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FISH as an effective diagnostic tool for the management of challenging melanocytic lesions



The accuracy of melanoma diagnosis continues to challenge the pathology community, even today with sophisticated histopathologic techniques. Melanocytic lesions exhibit significant morphological heterogeneity. While the majority of biopsies can be classified as benign (nevus) or malignant (melanoma) using well-established histopathologic criteria, there exists a cohort for which the prediction of clinical behaviour and invasive or metastatic potential is difficult if not impossible to ascertain on the basis of morphological features alone. Multiple studies have shown that there is significant disagreement between pathologists and even expert dermatopathologists in the diagnosis of this subgroup of difficult melanocytic lesions.


A four probe FISH assay was utilized to analyse a cohort of 500 samples including 157 nevus, 176 dysplastic nevus and 167 melanoma specimens.


Review of the lesions determined the assay identified genetic abnormalities in a total of 83.8% of melanomas, and 1.9% of nevus without atypia, while genetic abnormalities were identified in 6.3%, 6.7%, and 10.3% of nevus identified with mild, moderate and severe atypia, respectively.


Based on this study, inheritable genetic damage/instability identified by FISH testing is a hallmark of a progressive malignant process, and a valuable diagnostic tool for the identification of high risk lesions.


Malignant melanoma is the seventh most common cancer responsible for 1-2% of all cancer related deaths [1] with the fastest increase in incidence identified as 3-7% per year in the United States. Cutaneous malignant melanoma is a neoplasm which arises from melanocytes; it may occur de novo, or from a pre-existing lesion such as a congenital, acquired, or atypical (dysplastic) nevus. Noncutaneous primary sites of melanocytes include mucosal epithelium, retinas, and leptomeninges [2]. Melanoma is difficult to treat with therapy and most commonly fatal if not surgically removed prior to metastatic progression [3]. Early and accurate diagnosis of melanoma is therefore widely regarded as the most important factor in predicting outcome from this disease[4].

Successful management of potential melanomas is technically challenging. The initial lesion is usually discovered during either a routine physician visit, or dermatology check-up. The "ABCD" method of physical examination [5], A symmetry, B order irregularity, C olor variegation, and a D iameter of 6 mm or more, in conjunction with a noticeable change over time, is typically utilized to determine the need for an initial biopsy.

Histopathologic analysis remains the gold standard for the pathologic diagnosis of melanoma. Numerous criteria for the histopathologic diagnosis of melanoma have been described including asymmetry, poor circumscription, cytologic atypia, mitotic activity, and failure of maturation with descent [6]. Even with these criteria, a considerable number of cases demonstrate conflicting morphologic criteria, and several studies have shown a level of intra-observer discordance at between 2-17% [6, 7]. As Shoo et al. (2010) demonstrated, based on 1,500,000 biopsies, and a discordance of 14.3%, this equates to ~214,500 discordant cases in the USA annually.

The Genetics of Melanoma

The melanocyte is a neural crest-derived cell that localizes in humans to several organs including the epidermis, eye, inner ear and leptomeninges [8]. In the skin, melanocytes synthesize and transfer melanin pigments to surrounding keratinocytes, leading to skin pigmentation and protection against solar exposure. The combination of a long life cycle, constant ultraviolet light exposure and other environmental stresses, and a high rate of cell division coupled to replicative senescence [9] categorize melanocytes as a high risk cell type for genetic mutation and selection. Progression from melanocyte through dysplasia, and melanoma has been shown to be an evolutionary process requiring multiple genetic events that subsequently affect several oncogene and tumor suppressor pathways, which ultimately result in increasing dysplasia, and progression to invasion, and metastatic potential [10]. This is consistent with current literature models in other cancer types outlining a progression from a normal cell type through dysplasia, and finally malignancy.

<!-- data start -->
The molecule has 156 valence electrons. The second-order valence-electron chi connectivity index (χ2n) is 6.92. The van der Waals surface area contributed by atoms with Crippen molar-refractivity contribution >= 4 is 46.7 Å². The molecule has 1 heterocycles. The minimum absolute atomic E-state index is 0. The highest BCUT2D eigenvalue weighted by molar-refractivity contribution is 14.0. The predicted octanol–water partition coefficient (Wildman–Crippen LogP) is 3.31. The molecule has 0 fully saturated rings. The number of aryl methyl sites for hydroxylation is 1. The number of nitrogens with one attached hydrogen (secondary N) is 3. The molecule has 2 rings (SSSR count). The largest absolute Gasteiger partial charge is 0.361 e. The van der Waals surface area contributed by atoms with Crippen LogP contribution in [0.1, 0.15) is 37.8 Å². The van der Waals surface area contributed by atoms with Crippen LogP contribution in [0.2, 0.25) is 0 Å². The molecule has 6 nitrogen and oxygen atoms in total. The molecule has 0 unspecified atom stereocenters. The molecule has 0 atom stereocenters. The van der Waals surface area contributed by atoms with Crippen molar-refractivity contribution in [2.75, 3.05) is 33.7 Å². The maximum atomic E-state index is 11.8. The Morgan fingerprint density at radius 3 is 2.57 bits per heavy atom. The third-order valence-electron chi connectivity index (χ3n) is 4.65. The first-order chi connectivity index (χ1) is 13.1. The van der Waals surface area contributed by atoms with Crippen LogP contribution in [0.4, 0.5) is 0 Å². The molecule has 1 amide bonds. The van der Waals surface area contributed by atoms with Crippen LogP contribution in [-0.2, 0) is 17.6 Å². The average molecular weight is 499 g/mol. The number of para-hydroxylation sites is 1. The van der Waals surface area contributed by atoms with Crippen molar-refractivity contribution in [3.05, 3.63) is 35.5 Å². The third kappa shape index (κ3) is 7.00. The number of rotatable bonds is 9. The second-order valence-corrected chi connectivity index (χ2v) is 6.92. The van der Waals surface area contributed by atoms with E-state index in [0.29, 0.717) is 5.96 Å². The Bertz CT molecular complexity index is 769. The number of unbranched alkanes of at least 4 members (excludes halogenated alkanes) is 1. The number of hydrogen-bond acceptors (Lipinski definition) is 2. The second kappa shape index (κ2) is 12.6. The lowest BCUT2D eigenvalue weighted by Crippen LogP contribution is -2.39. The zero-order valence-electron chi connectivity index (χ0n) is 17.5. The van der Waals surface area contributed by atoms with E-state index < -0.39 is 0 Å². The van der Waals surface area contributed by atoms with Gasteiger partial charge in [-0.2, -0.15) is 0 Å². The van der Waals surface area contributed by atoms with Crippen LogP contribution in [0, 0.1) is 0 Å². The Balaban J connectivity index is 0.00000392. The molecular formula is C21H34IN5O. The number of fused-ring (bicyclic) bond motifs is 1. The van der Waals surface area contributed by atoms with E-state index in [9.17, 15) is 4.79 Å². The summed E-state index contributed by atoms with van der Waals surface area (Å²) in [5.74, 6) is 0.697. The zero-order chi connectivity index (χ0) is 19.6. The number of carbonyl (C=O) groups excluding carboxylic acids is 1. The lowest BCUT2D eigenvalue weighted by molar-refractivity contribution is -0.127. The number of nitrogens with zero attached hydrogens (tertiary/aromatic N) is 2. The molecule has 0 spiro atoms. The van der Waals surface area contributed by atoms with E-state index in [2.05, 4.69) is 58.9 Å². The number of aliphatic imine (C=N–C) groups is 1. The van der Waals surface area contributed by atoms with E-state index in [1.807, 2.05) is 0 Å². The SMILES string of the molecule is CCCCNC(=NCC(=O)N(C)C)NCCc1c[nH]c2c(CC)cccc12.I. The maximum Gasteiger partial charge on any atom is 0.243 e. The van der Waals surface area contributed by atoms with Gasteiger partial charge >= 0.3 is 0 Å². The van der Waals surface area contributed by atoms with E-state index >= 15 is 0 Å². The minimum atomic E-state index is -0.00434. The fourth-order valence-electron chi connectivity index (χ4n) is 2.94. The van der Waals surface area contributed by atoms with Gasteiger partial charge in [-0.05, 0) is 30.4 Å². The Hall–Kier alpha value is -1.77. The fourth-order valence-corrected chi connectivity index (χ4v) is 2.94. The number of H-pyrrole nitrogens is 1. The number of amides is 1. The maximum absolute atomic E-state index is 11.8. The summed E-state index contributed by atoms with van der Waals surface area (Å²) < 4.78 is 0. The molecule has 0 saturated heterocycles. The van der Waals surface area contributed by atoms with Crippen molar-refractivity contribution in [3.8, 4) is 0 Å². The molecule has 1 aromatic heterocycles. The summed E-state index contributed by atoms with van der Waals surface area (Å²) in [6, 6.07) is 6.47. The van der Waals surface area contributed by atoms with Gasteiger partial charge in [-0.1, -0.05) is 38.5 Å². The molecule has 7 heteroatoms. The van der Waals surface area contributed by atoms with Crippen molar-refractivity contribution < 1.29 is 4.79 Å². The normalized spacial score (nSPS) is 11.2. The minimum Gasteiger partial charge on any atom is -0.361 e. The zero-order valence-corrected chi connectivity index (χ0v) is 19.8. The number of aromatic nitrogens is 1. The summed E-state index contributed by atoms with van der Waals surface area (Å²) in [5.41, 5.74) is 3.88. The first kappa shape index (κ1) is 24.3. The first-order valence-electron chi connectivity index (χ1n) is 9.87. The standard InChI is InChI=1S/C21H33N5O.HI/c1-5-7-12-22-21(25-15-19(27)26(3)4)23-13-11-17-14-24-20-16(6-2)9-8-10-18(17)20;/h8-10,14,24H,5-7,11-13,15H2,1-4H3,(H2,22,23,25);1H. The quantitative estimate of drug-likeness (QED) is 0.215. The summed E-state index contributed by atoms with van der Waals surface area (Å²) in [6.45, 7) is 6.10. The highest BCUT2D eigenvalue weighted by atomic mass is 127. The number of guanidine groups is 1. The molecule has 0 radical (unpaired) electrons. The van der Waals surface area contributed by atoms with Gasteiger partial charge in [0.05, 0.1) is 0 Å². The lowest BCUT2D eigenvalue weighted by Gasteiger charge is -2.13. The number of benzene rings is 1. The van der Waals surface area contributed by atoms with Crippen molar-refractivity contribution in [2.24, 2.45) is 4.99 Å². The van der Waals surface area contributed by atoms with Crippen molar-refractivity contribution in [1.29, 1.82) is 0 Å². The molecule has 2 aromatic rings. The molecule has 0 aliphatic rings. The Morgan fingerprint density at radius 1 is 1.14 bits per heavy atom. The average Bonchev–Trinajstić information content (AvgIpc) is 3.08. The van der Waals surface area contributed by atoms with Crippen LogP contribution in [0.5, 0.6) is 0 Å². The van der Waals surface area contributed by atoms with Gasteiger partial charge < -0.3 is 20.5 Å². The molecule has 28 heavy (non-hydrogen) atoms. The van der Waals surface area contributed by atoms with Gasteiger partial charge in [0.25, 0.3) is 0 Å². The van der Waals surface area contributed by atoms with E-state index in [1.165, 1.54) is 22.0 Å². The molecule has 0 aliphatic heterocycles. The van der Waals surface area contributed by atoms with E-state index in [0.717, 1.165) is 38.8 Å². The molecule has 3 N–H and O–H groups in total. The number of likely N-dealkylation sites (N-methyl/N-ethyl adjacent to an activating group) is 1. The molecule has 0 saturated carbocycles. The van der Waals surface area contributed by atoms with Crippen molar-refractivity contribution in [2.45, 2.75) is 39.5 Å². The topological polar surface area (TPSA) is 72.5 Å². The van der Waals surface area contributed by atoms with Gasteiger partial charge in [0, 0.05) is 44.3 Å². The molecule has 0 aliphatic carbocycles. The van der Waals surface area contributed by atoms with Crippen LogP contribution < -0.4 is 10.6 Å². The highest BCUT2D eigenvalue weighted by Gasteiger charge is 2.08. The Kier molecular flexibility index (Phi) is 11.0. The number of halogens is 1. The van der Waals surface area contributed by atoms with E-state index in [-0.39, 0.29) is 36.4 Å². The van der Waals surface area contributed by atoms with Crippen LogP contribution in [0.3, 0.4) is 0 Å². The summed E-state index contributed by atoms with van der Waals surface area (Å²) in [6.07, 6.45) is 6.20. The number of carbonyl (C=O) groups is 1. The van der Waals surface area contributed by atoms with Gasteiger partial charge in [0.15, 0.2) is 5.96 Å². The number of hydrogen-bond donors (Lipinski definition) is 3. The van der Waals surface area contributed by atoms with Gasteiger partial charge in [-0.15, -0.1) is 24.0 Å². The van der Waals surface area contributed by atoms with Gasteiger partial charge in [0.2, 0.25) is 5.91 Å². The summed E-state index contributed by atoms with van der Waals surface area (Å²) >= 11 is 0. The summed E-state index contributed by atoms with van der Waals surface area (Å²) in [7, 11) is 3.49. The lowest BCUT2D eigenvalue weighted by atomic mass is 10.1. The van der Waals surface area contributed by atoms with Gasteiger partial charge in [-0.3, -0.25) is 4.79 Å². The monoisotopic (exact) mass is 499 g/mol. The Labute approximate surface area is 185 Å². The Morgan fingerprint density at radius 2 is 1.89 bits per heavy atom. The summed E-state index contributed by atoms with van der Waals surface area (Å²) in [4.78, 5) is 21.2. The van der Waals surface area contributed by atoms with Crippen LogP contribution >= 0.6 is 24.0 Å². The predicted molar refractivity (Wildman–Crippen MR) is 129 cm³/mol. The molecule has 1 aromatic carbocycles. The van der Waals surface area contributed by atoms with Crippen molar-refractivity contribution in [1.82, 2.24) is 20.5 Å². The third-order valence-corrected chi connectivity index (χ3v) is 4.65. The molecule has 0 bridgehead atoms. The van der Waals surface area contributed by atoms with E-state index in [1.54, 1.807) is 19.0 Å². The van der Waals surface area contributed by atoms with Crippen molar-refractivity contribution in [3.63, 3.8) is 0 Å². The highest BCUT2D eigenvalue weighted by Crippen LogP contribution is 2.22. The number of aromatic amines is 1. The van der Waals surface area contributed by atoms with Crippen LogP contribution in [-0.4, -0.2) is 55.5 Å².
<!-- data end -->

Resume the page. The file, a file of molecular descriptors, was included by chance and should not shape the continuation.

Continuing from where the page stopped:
The characterization of melanocytic progression to melanoma presents specific challenges derived from the diverse phenotypic nature of the disease. While it is generally regarded that benign nevi contain few or no genetic alterations, and melanoma are known to possess frequent gross genetic alterations [7] there continues to be widespread discussion on the fundamental underlying biology of dysplastic nevi. Central to the argument is the contested proposition of the nature of melanocytic dysplasia; are a subset of dysplastic nevi premalignant lesions of melanoma, or are all dysplastic nevi fundamentally benign and genetically distinct from melanoma? Morphologically, and phenotypically, this is unclear as many studies have shown a wide disparity in diagnosis even amongst experts in challenging cases [11, 12]. Current molecular studies provide convincing evidence defining the dysplastic nevi group as a heterogeneous population of normal chromosomal complement; defined point mutations, and less commonly, demonstrating a high level of chromosomal instability and imbalance [1316]. In contrast to this heterogeneous nature, congenital nevi contain a normal chromosomal complement (although "initiating" mutations in BRAF and NRAS amongst others have been identified), while conversely, melanoma as a group exhibits a high degree of genetic instability with multiple gains, losses, and re-arrangements documented [14].

Recently, Gerami et. al. (2009) [7] described a Fluorescent in situ hybridization (FISH) based assay for distinguishing this "High Risk" group of nevi, based on copy number alterations of 3 genomic loci.. These regions contain the known cancer oncogenes CCND1 (11q23), MYB (6q22-q23) and RREB1 (6p25). Gerami et. al. (2009) demonstrated that these 3 loci were found predominantly in melanomas (87%), while rarely (5%) in congenital nevi. Significantly, a small percentage of dysplastic nevi (5%) were also shown to harbour this mutation. This study was able to identify a subset of atypical nevi which later progressed to melanoma, and through retrospective analysis, demonstrated that this group of nevi harboured one or more of the CCND1, P16 or RREB1 copy number alternations, effectively demonstrating that atypical nevi possessing these mutations have both invasive and metastatic potential.